I’ve been wanting to post this for a few weeks. The outrageously young Billie Eilish has delivered a stunning piece of electro pop that seems to be about, well… murder. From the stunning production to the simple yet oh-so-effective vocals (a la Lorde) Bellyache is just a joy from start to finish.


10. HalfNoise – French Class

HalfNoise is Zac Farro, formerly the drummer in Paramore. French Class is from his recent The Velvet Face EP and combines indie sensibilities with a sunny uplifting – slightly disco-y – sound.


This Week: 8 fresh songs to tickle your ears


Our Tuesday begins with the This Week Playlist, some new songs that we’ve heard a couple of times and feel need a wider audience.

It’s a bumper edition this week: one of the songs was meant to be a Track of the Week last week but I ran out of time to post it. There’s also been some really interesting releases out this week, with – yet more – pretty impressive R ‘n’ B tracks.

So here it is. Enjoy. Let the music tickle your ears.

Tall Tall Trees – Being There

We’ve featured Tall Tall Trees before on the blog, and he released his album Freedays in February. Being There is a slightly different sound to former Track of the Day Freedays; I think this sounds more like an upbeat indietronica track with a Kings of Leon style chorus.  The psychedelic infused indie folk of Freedays does make a reappearance towards the end, in – my favourite section of the track – the playful breakdown that keeps meandering off in different directions.

NoMBe – Young Hearts

This was meant to be a Track of the Day last week but time escaped me. However I very much wanted to post it, if for no other reason than this track continues to elude my categorising brain. Young Hearts is an unusual track; it could easily be classified as electro pop or r ‘n’ b. But its most baffling element is that – despite its title, luscious guitars, sensual synths and falsetto vocals – it’s a weirdly asexual track. It’s a little like watching your auntie twerk at a party (sorry about that); in different hands this could have been a sexy affair. I like this track in part because it defies my expectations I’ve yet to work out how all the pieces come together.

Allan Rayman – Shelby Moves

I’ve written more than enough about Allan Rayman for one week. I’ve been loving his dark and intriguing new album Roadhouse 01 and Shelby Moves is one of the highlights from it. Pointed lyrics, lurking, ominous beats and some awesome shifts in direction, this song beautifully captures Rayman’s unique selling points. In his recent interview with Billboard, Rayman picked out this track as the one he most connects with:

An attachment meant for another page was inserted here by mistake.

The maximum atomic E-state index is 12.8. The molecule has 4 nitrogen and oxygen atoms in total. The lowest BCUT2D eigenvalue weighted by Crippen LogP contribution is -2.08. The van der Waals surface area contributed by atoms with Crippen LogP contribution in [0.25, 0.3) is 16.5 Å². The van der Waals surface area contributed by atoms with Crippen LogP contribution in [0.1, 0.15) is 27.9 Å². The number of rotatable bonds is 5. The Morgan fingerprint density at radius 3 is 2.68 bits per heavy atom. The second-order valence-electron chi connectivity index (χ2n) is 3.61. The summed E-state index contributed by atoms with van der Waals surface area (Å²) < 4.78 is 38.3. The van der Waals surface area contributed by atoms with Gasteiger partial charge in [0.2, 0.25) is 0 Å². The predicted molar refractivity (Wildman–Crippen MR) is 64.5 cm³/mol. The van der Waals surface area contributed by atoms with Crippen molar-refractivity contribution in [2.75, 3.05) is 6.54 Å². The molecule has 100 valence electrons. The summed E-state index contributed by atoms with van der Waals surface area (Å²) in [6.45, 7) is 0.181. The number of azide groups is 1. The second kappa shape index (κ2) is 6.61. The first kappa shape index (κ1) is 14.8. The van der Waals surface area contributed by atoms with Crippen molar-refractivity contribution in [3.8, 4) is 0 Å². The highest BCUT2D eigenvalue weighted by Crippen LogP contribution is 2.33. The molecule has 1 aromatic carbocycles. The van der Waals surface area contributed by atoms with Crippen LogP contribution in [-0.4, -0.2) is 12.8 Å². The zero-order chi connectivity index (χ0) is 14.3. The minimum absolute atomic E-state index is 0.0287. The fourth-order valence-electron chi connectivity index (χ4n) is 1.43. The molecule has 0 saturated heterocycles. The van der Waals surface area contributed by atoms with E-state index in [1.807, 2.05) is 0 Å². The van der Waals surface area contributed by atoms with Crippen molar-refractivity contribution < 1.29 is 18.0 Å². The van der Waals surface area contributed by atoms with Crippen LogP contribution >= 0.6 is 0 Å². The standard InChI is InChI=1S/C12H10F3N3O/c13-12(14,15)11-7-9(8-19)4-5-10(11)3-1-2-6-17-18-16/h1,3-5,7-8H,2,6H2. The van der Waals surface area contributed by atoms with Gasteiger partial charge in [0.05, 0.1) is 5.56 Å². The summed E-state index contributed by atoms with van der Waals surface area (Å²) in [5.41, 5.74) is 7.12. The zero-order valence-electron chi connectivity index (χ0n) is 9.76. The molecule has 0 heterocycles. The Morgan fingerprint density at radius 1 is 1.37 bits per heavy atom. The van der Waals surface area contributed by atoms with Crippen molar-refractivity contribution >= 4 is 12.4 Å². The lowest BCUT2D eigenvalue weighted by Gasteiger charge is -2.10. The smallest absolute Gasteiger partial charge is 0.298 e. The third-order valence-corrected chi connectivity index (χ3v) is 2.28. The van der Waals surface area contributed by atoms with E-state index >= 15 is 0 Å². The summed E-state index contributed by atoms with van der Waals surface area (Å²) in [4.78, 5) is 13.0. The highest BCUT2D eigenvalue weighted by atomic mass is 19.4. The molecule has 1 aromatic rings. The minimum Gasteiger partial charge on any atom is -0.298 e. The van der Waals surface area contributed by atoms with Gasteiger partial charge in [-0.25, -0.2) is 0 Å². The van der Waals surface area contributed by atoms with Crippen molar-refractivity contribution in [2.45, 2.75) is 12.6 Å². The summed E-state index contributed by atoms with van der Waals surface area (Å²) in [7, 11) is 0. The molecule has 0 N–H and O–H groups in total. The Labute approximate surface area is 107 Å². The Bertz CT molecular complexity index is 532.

Are there any songs that you’re particularly close to?

AR: “Shelby Moves.” It explains why I haven’t been doing many interviews and haven’t been all over social media; at the end of the day, I think fans build up these crazy ideas of celebrities or musicians or the people they’re listening to and watching and I think there’s a really dark undertone to that fandom and celebrity-ness. So “Shelby Moves,” I think, explains that at the end of the day. I’m a pretty average dude with a pretty boring story, but I can write some songs and I’m very creative — but I’m not going to wow you with my background. I often, especially recently when I’m at home, am wondering, “Why is this becoming so successful?” Because at the end of the day, I would say I’m just a regular dude, so why me? I still haven’t really figured it out.

R I T U A L – Drown The Lovers

Another sparse r’n’b inspired track with elements of hip hop, this time from London-based group RITUAL . On Drown The Lovers, the minimalist backing track allows the delicate and emotional vocals to flourish. Add in an impressive chorus that’s very much in keeping with the understated but stirring vibe, and you’ve got a pretty impressive track.

Lucy Rose, The Staves – Floral Dresses

I discovered Lucy Rose through her work with Bombay Bicycle Club – who I seem to be mentioning a lot on the blog recently; I think I’m missing them – and her obvious musical charm shines through on Floral Dresses. Nailing the gentle, minimalist folk sound that Laura Marling has perfected, Floral Dresses seems to hark back to some childhood tensions, seemingly with some female authority figure. As she sings: ‘I don’t wanna wear your floral dresses, And my lips won’t be coloured, I don’t want your diamond necklace
Your disapproval cuts through.’ 
GLASS – Vulnerable

London-based duo GLASS provide this week’s dose of electro-pop. With an incredibly catchy synth part running throughout the track, the stark contrast between what sounds like a heavier Keane style backing track and vocals that sing ‘Oh she’s vulnerable, really shouldn’t be alone’ leave an intriguing aftertaste.